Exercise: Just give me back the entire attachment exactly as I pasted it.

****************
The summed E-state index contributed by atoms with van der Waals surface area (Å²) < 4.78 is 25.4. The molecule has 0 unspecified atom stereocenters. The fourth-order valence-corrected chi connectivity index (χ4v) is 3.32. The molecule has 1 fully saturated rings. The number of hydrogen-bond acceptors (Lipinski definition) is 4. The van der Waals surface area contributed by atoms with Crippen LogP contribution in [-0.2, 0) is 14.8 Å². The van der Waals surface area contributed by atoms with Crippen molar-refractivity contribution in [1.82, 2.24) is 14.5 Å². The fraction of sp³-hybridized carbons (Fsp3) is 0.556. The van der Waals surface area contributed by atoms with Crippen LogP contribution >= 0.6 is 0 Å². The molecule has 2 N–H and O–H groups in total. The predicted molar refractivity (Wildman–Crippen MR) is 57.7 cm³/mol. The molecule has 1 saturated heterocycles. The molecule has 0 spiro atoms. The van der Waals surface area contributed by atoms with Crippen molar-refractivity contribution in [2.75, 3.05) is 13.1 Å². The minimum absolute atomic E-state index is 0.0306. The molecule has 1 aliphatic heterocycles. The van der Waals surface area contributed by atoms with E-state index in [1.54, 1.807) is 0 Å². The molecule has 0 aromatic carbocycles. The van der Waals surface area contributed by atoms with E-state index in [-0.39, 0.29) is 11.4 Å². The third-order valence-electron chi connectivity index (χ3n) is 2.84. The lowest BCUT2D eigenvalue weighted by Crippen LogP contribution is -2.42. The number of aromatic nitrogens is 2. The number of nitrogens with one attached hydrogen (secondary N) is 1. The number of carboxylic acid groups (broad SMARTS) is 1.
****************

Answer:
The summed E-state index contributed by atoms with van der Waals surface area (Å²) < 4.78 is 25.4. The molecule has 0 unspecified atom stereocenters. The fourth-order valence-corrected chi connectivity index (χ4v) is 3.32. The molecule has 1 fully saturated rings. The number of hydrogen-bond acceptors (Lipinski definition) is 4. The van der Waals surface area contributed by atoms with Crippen LogP contribution in [-0.2, 0) is 14.8 Å². The van der Waals surface area contributed by atoms with Crippen molar-refractivity contribution in [1.82, 2.24) is 14.5 Å². The fraction of sp³-hybridized carbons (Fsp3) is 0.556. The van der Waals surface area contributed by atoms with Crippen LogP contribution >= 0.6 is 0 Å². The molecule has 2 N–H and O–H groups in total. The predicted molar refractivity (Wildman–Crippen MR) is 57.7 cm³/mol. The molecule has 1 saturated heterocycles. The molecule has 0 spiro atoms. The van der Waals surface area contributed by atoms with Crippen molar-refractivity contribution in [2.75, 3.05) is 13.1 Å². The minimum absolute atomic E-state index is 0.0306. The molecule has 1 aliphatic heterocycles. The van der Waals surface area contributed by atoms with E-state index in [1.54, 1.807) is 0 Å². The molecule has 0 aromatic carbocycles. The van der Waals surface area contributed by atoms with E-state index in [-0.39, 0.29) is 11.4 Å². The third-order valence-electron chi connectivity index (χ3n) is 2.84. The lowest BCUT2D eigenvalue weighted by Crippen LogP contribution is -2.42. The number of aromatic nitrogens is 2. The number of nitrogens with one attached hydrogen (secondary N) is 1. The number of carboxylic acid groups (broad SMARTS) is 1.